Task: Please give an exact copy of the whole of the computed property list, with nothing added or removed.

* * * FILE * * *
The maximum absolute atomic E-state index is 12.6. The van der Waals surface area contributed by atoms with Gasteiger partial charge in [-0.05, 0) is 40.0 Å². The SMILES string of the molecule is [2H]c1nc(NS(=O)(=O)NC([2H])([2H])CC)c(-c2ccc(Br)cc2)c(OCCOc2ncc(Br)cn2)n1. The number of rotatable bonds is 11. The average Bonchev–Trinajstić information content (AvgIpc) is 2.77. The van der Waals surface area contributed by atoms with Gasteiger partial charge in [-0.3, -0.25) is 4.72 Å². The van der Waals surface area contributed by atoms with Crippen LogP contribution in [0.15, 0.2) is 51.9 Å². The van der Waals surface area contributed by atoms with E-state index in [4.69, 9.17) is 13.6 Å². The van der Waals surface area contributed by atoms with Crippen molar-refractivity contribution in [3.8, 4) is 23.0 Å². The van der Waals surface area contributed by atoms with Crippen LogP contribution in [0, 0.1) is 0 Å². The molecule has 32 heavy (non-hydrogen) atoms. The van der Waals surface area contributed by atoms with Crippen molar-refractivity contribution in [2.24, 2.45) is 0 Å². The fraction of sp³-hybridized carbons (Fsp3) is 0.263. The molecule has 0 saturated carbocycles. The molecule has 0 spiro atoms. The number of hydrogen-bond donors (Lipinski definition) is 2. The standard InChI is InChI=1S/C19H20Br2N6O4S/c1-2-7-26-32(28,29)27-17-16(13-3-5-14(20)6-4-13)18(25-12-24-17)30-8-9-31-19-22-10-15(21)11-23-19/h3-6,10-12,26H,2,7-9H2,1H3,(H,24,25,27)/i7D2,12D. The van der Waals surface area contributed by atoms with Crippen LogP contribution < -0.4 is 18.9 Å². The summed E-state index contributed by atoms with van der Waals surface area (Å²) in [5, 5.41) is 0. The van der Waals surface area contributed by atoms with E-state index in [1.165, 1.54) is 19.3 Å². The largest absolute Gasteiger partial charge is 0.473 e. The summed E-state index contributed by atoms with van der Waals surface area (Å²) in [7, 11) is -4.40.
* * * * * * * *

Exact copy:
The maximum absolute atomic E-state index is 12.6. The van der Waals surface area contributed by atoms with Gasteiger partial charge in [-0.05, 0) is 40.0 Å². The SMILES string of the molecule is [2H]c1nc(NS(=O)(=O)NC([2H])([2H])CC)c(-c2ccc(Br)cc2)c(OCCOc2ncc(Br)cn2)n1. The number of rotatable bonds is 11. The average Bonchev–Trinajstić information content (AvgIpc) is 2.77. The van der Waals surface area contributed by atoms with Gasteiger partial charge in [-0.3, -0.25) is 4.72 Å². The van der Waals surface area contributed by atoms with Crippen LogP contribution in [0.15, 0.2) is 51.9 Å². The van der Waals surface area contributed by atoms with E-state index in [4.69, 9.17) is 13.6 Å². The van der Waals surface area contributed by atoms with Crippen molar-refractivity contribution in [3.8, 4) is 23.0 Å². The van der Waals surface area contributed by atoms with Crippen LogP contribution in [0, 0.1) is 0 Å². The molecule has 32 heavy (non-hydrogen) atoms. The van der Waals surface area contributed by atoms with Crippen molar-refractivity contribution in [2.24, 2.45) is 0 Å². The fraction of sp³-hybridized carbons (Fsp3) is 0.263. The molecule has 0 saturated carbocycles. The molecule has 0 spiro atoms. The number of hydrogen-bond donors (Lipinski definition) is 2. The standard InChI is InChI=1S/C19H20Br2N6O4S/c1-2-7-26-32(28,29)27-17-16(13-3-5-14(20)6-4-13)18(25-12-24-17)30-8-9-31-19-22-10-15(21)11-23-19/h3-6,10-12,26H,2,7-9H2,1H3,(H,24,25,27)/i7D2,12D. The van der Waals surface area contributed by atoms with Crippen LogP contribution < -0.4 is 18.9 Å². The summed E-state index contributed by atoms with van der Waals surface area (Å²) in [5, 5.41) is 0. The van der Waals surface area contributed by atoms with E-state index in [1.165, 1.54) is 19.3 Å². The largest absolute Gasteiger partial charge is 0.473 e. The summed E-state index contributed by atoms with van der Waals surface area (Å²) in [7, 11) is -4.40.